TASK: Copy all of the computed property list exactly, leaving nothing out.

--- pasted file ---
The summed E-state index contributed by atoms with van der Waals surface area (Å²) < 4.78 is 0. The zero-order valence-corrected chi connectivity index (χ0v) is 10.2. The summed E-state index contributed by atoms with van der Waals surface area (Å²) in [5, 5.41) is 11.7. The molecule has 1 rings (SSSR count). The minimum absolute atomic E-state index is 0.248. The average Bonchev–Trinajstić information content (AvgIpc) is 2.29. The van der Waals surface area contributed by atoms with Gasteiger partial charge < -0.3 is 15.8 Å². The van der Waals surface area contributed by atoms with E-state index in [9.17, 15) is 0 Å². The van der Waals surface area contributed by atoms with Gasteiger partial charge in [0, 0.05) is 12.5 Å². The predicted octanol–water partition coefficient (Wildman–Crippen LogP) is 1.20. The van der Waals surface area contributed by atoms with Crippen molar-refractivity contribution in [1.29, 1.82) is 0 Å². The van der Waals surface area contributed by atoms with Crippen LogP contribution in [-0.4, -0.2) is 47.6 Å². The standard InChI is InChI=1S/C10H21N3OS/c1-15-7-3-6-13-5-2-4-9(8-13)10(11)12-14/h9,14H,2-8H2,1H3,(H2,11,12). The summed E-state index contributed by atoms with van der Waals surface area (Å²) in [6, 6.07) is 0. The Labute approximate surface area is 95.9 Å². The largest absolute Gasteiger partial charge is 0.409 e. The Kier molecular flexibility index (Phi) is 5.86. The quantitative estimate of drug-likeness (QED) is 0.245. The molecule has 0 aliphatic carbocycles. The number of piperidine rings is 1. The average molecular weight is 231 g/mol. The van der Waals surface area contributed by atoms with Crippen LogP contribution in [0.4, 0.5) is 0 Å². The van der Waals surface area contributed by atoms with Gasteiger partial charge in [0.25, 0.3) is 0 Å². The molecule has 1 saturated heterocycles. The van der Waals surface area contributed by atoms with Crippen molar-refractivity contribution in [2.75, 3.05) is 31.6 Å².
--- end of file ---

The summed E-state index contributed by atoms with van der Waals surface area (Å²) < 4.78 is 0. The zero-order valence-corrected chi connectivity index (χ0v) is 10.2. The summed E-state index contributed by atoms with van der Waals surface area (Å²) in [5, 5.41) is 11.7. The molecule has 1 rings (SSSR count). The minimum absolute atomic E-state index is 0.248. The average Bonchev–Trinajstić information content (AvgIpc) is 2.29. The van der Waals surface area contributed by atoms with Gasteiger partial charge < -0.3 is 15.8 Å². The van der Waals surface area contributed by atoms with E-state index in [9.17, 15) is 0 Å². The van der Waals surface area contributed by atoms with Gasteiger partial charge in [0, 0.05) is 12.5 Å². The predicted octanol–water partition coefficient (Wildman–Crippen LogP) is 1.20. The van der Waals surface area contributed by atoms with Crippen molar-refractivity contribution in [1.29, 1.82) is 0 Å². The van der Waals surface area contributed by atoms with Crippen LogP contribution in [-0.4, -0.2) is 47.6 Å². The standard InChI is InChI=1S/C10H21N3OS/c1-15-7-3-6-13-5-2-4-9(8-13)10(11)12-14/h9,14H,2-8H2,1H3,(H2,11,12). The summed E-state index contributed by atoms with van der Waals surface area (Å²) in [6, 6.07) is 0. The Labute approximate surface area is 95.9 Å². The largest absolute Gasteiger partial charge is 0.409 e. The Kier molecular flexibility index (Phi) is 5.86. The quantitative estimate of drug-likeness (QED) is 0.245. The molecule has 0 aliphatic carbocycles. The number of piperidine rings is 1. The average molecular weight is 231 g/mol. The van der Waals surface area contributed by atoms with Crippen LogP contribution in [0.4, 0.5) is 0 Å². The van der Waals surface area contributed by atoms with Gasteiger partial charge in [0.25, 0.3) is 0 Å². The molecule has 1 saturated heterocycles. The van der Waals surface area contributed by atoms with Crippen molar-refractivity contribution in [2.75, 3.05) is 31.6 Å².